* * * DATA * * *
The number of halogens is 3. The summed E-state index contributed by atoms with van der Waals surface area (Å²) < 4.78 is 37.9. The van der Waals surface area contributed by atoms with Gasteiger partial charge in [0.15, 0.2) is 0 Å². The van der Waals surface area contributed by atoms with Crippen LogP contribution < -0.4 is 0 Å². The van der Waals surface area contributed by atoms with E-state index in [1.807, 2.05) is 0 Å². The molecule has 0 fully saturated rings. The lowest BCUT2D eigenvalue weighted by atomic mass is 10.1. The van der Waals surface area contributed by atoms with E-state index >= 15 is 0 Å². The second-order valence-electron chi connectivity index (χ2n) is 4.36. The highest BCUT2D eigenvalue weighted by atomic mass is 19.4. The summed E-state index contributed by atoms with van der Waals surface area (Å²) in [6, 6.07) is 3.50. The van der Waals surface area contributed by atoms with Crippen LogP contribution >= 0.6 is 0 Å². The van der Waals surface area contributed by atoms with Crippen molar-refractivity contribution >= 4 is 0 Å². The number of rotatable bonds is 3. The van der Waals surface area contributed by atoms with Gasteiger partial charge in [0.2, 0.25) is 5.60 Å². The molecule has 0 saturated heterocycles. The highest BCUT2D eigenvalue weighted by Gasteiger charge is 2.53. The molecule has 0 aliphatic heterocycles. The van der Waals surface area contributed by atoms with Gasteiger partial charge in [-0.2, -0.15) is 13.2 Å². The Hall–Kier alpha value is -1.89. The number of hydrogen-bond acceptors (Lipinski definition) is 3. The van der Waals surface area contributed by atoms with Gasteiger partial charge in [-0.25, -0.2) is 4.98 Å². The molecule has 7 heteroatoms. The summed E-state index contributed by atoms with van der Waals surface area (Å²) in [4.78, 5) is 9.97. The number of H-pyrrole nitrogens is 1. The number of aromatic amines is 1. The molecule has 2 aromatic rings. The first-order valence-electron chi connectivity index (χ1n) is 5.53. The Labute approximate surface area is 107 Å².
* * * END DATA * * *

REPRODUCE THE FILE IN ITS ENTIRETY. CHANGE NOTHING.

The number of halogens is 3. The summed E-state index contributed by atoms with van der Waals surface area (Å²) < 4.78 is 37.9. The van der Waals surface area contributed by atoms with Gasteiger partial charge in [0.15, 0.2) is 0 Å². The van der Waals surface area contributed by atoms with Crippen LogP contribution < -0.4 is 0 Å². The van der Waals surface area contributed by atoms with E-state index in [1.807, 2.05) is 0 Å². The molecule has 0 fully saturated rings. The lowest BCUT2D eigenvalue weighted by atomic mass is 10.1. The van der Waals surface area contributed by atoms with E-state index >= 15 is 0 Å². The second-order valence-electron chi connectivity index (χ2n) is 4.36. The highest BCUT2D eigenvalue weighted by atomic mass is 19.4. The summed E-state index contributed by atoms with van der Waals surface area (Å²) in [6, 6.07) is 3.50. The van der Waals surface area contributed by atoms with Crippen LogP contribution >= 0.6 is 0 Å². The van der Waals surface area contributed by atoms with Crippen molar-refractivity contribution >= 4 is 0 Å². The number of rotatable bonds is 3. The van der Waals surface area contributed by atoms with Gasteiger partial charge in [0.2, 0.25) is 5.60 Å². The molecule has 0 saturated heterocycles. The highest BCUT2D eigenvalue weighted by Gasteiger charge is 2.53. The molecule has 0 aliphatic heterocycles. The van der Waals surface area contributed by atoms with Gasteiger partial charge in [-0.2, -0.15) is 13.2 Å². The Hall–Kier alpha value is -1.89. The number of hydrogen-bond acceptors (Lipinski definition) is 3. The van der Waals surface area contributed by atoms with Gasteiger partial charge in [-0.25, -0.2) is 4.98 Å². The molecule has 7 heteroatoms. The summed E-state index contributed by atoms with van der Waals surface area (Å²) in [4.78, 5) is 9.97. The number of H-pyrrole nitrogens is 1. The number of aromatic amines is 1. The molecule has 2 aromatic rings. The first-order valence-electron chi connectivity index (χ1n) is 5.53. The Labute approximate surface area is 107 Å².